Narrative-driven video games became a staple of the industry in the early 2000s. In the decade past, they became some of the biggest games commercially and critically.
Games like The Last of Us and Uncharted have been extremely influential titles that have had a massive impact on the industry. Narrative-driven games aren't just exclusive to the AAA industry either as many indie games have a strong focus on storytelling and truly push the envelope for what videogames as a storytelling medium can be.
While not everyone's cup of tea, story-based games certainly do have their charm. There have been ambitious titles that have elevated the medium and solidified its credibility as a storytelling medium.
Here are some of the best narrative-driven games that one can pick up today.
5 best story-driven games available in 2020
5) A Plague Tale: Innocence
A Plague Tale flew under the radar for many players, which is a shame since the game is unbelievably good and one of the better titles of 2019. The game tells a heartwrenching story of two siblings who struggle to survive in a plague-riddled French countryside about to fall to the sword of English crusaders.
While the game is a little light when it comes to gameplay complexity, there is enough here to keep players engaged and hooked to the story. The story plays out at a reasonably fast pace with a competent setup.
While it isn't necessarily breaking new ground, the game remains consistently interesting and emotional throughout, making for a solid gameplay experience. A Plague Tale is definitely one of the most underrated titles of 2019 and should have gotten more attention from audiences.
4) Hellblade: Senua's Sacrifice
Of all the games that audiences expected would be getting a sequel, Hellblade: Senua's Sacrifice was probably not one of them. The original game is nothing short of extraordinary as Ninja Theory managed to put out one of the biggest "Indie" titles of the decade and received much critical acclaim for it.
The game is one of the most unique experiences players can have in gaming. It is a truly visceral piece of art that will haunt the player long after they put down the game. Without giving away any spoilers, the game can feel both harrowing and disturbing but there is a glimmering ray of hope in the midst of all the darkness.
The game recommends that the player put on headphones to play the game and once players are 5 minutes into the game, they will understand why. The game does a great job of reflecting Senua's broken psyche in ways more than one and deliver an extremely powerful story.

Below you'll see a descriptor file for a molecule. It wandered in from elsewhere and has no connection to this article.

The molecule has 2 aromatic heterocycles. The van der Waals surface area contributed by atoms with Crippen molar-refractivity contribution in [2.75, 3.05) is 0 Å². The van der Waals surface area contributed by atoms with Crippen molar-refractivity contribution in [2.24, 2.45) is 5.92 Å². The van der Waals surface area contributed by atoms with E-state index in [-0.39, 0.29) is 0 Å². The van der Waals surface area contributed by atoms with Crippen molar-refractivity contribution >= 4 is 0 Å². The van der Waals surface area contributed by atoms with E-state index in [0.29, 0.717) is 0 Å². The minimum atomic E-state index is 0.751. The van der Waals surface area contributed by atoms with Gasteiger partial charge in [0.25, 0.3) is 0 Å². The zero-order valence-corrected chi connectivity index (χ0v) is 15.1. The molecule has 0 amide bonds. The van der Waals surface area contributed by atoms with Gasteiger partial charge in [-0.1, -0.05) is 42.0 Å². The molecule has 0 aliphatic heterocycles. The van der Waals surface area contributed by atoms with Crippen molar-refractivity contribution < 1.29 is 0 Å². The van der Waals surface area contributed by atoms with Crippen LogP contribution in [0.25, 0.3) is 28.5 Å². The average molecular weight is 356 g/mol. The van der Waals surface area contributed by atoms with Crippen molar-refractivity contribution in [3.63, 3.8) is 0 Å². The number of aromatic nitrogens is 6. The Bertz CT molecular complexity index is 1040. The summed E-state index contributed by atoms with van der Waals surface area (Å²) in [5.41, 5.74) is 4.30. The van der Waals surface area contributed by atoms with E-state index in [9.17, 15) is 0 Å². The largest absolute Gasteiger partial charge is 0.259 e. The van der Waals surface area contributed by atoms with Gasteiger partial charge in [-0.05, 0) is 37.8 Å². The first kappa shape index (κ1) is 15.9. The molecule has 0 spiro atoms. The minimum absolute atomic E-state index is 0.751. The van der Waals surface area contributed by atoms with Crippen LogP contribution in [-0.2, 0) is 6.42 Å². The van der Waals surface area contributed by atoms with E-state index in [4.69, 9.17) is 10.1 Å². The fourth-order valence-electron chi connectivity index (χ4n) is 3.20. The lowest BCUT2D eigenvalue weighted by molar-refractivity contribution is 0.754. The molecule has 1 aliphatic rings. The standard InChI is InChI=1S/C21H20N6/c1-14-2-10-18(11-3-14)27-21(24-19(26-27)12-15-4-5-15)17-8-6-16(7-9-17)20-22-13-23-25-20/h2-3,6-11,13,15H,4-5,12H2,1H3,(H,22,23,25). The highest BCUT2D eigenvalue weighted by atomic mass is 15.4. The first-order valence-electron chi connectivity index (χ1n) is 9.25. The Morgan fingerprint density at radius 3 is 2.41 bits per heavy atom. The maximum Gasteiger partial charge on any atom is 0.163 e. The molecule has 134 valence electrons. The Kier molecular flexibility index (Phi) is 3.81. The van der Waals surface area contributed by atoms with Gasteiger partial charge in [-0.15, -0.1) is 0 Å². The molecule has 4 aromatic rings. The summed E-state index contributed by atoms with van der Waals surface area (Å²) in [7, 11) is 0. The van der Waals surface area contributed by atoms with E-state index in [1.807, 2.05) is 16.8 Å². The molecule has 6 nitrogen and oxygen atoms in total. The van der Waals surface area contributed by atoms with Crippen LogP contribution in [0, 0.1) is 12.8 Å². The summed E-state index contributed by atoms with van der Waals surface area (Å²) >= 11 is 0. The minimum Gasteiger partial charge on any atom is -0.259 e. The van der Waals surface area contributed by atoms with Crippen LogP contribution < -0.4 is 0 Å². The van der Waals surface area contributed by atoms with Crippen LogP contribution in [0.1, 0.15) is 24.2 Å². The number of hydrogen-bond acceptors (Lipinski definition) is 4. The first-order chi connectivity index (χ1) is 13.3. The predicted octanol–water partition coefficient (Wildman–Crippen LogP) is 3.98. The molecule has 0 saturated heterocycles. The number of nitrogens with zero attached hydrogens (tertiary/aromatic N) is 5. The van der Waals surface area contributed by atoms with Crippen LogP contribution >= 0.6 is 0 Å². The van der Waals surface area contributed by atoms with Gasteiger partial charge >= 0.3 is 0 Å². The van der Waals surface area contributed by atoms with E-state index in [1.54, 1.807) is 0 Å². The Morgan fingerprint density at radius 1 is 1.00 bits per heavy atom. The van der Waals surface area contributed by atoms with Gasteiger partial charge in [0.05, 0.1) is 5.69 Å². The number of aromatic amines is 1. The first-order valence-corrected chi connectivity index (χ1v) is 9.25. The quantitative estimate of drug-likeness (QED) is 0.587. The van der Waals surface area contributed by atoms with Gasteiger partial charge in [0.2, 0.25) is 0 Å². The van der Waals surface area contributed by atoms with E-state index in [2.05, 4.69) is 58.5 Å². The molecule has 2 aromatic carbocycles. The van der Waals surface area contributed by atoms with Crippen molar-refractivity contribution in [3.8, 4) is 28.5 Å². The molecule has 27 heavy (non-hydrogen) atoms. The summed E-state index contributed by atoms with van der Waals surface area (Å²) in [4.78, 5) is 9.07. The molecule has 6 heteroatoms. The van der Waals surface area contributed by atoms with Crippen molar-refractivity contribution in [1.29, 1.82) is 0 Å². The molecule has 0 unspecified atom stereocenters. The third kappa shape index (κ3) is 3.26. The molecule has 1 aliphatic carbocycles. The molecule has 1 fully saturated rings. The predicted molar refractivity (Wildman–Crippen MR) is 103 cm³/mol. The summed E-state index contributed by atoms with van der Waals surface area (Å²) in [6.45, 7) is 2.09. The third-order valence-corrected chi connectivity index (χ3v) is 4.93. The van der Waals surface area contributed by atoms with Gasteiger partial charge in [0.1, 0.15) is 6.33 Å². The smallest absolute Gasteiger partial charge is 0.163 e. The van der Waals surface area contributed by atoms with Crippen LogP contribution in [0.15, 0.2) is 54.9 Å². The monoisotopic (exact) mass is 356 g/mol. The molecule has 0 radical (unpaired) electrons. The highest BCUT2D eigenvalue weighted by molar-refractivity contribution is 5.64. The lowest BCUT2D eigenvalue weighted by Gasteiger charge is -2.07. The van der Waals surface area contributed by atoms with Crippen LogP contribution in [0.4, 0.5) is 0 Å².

Players owe it to themselves to experience Hellblade before the release of the sequel.
3) The Wolf Among Us
Telltale Games, despite their recent troubles, garnered quite the reputation as a solid game developer that focuses on story-based games. Their episodic release structure also worked well and added a certain cinematic flair to the games.
One of the studio's best projects came as an adaptation of the Bill Willingham comic book series Fables. In The Wolf Among Us, players are put in the shoes of Bigby Wolf, a detective in Fabletown, and tasked with hunting down a murderer.
What follows is a neo-noir inspired detective tale that dips, dives, and takes unexpected turns. All the while, players are forced to make crucial decisions that will impact the outcome and connect the dots themselves to solve the case.
Each decision made by the player will have lasting consequences as Telltale likes to keep reminding the players that their actions will "tailor the game".
2) Nier: Automata
Nier: Automata flips the script on how storytelling works in games so many times throughout the player's time in the game that the player is left in awe of what they are witnessing.
The game is an evolution of the art of storytelling in games as each gameplay mechanic that would otherwise be simply a hurdle for storytelling, is used for storytelling purposes. It can be said without a doubt that the gaming community has probably never witnessed a game like Nier: Automata before.
1) Spec Ops: The Line
Spec Ops: The Line is a game that seems to almost revel in its infamy on the internet as one of the most underrated titles in gaming history. The game has been touted as one of the most ambitious and hard-hitting story-based games in the history of the genre.
On the face of it, the game appears to be a run-of-the-mill shooter and which is how it draws in its core audience, only to hit them with a surprise left-hook at roughly the halfway mark of the story and continues to pummel them into the ground.
The game doesn't just carefully avoid the trappings of ludonarrative dissonance but embraces and eliminates any possibility of it by incorporating the player's actions into the game's story outside of cutscenes. Spec Ops: The Line is simply one of those that come around once in a generation to completely uproot the audience's expectations of the genre.Published 13 Nov 2020, 17:07 IST